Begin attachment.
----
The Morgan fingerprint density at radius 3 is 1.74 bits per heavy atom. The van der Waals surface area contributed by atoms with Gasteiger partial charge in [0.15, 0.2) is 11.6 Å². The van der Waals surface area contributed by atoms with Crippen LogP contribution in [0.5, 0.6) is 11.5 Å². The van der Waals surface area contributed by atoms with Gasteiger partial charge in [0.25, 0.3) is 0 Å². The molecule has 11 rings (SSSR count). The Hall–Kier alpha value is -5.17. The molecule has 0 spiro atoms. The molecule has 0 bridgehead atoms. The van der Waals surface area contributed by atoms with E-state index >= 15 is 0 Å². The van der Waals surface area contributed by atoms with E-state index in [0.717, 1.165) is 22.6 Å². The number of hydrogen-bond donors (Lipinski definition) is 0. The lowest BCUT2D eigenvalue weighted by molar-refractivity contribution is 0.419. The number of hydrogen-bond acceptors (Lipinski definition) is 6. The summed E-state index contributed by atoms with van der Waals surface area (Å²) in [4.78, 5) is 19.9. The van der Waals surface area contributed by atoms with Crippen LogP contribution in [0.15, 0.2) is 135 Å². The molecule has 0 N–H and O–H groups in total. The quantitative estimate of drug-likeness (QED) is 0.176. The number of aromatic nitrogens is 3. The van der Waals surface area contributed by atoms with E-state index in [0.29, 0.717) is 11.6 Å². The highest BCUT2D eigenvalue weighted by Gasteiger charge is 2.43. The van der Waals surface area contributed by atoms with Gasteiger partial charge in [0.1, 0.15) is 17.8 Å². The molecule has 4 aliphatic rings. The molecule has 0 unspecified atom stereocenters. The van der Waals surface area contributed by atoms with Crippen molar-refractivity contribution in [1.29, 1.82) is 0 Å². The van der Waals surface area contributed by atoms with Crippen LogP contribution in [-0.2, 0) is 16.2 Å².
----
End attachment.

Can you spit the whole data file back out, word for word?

The Morgan fingerprint density at radius 3 is 1.74 bits per heavy atom. The van der Waals surface area contributed by atoms with Gasteiger partial charge in [0.15, 0.2) is 11.6 Å². The van der Waals surface area contributed by atoms with Crippen LogP contribution in [0.5, 0.6) is 11.5 Å². The van der Waals surface area contributed by atoms with Gasteiger partial charge in [0.25, 0.3) is 0 Å². The molecule has 11 rings (SSSR count). The Hall–Kier alpha value is -5.17. The molecule has 0 spiro atoms. The molecule has 0 bridgehead atoms. The van der Waals surface area contributed by atoms with E-state index >= 15 is 0 Å². The van der Waals surface area contributed by atoms with E-state index in [0.717, 1.165) is 22.6 Å². The number of hydrogen-bond donors (Lipinski definition) is 0. The lowest BCUT2D eigenvalue weighted by molar-refractivity contribution is 0.419. The number of hydrogen-bond acceptors (Lipinski definition) is 6. The summed E-state index contributed by atoms with van der Waals surface area (Å²) in [4.78, 5) is 19.9. The van der Waals surface area contributed by atoms with Crippen LogP contribution in [0.15, 0.2) is 135 Å². The molecule has 0 N–H and O–H groups in total. The quantitative estimate of drug-likeness (QED) is 0.176. The number of aromatic nitrogens is 3. The van der Waals surface area contributed by atoms with E-state index in [0.29, 0.717) is 11.6 Å². The highest BCUT2D eigenvalue weighted by Gasteiger charge is 2.43. The van der Waals surface area contributed by atoms with Gasteiger partial charge in [0.1, 0.15) is 17.8 Å². The molecule has 4 aliphatic rings. The molecule has 0 unspecified atom stereocenters. The van der Waals surface area contributed by atoms with Crippen molar-refractivity contribution in [1.29, 1.82) is 0 Å². The van der Waals surface area contributed by atoms with Crippen LogP contribution in [-0.2, 0) is 16.2 Å².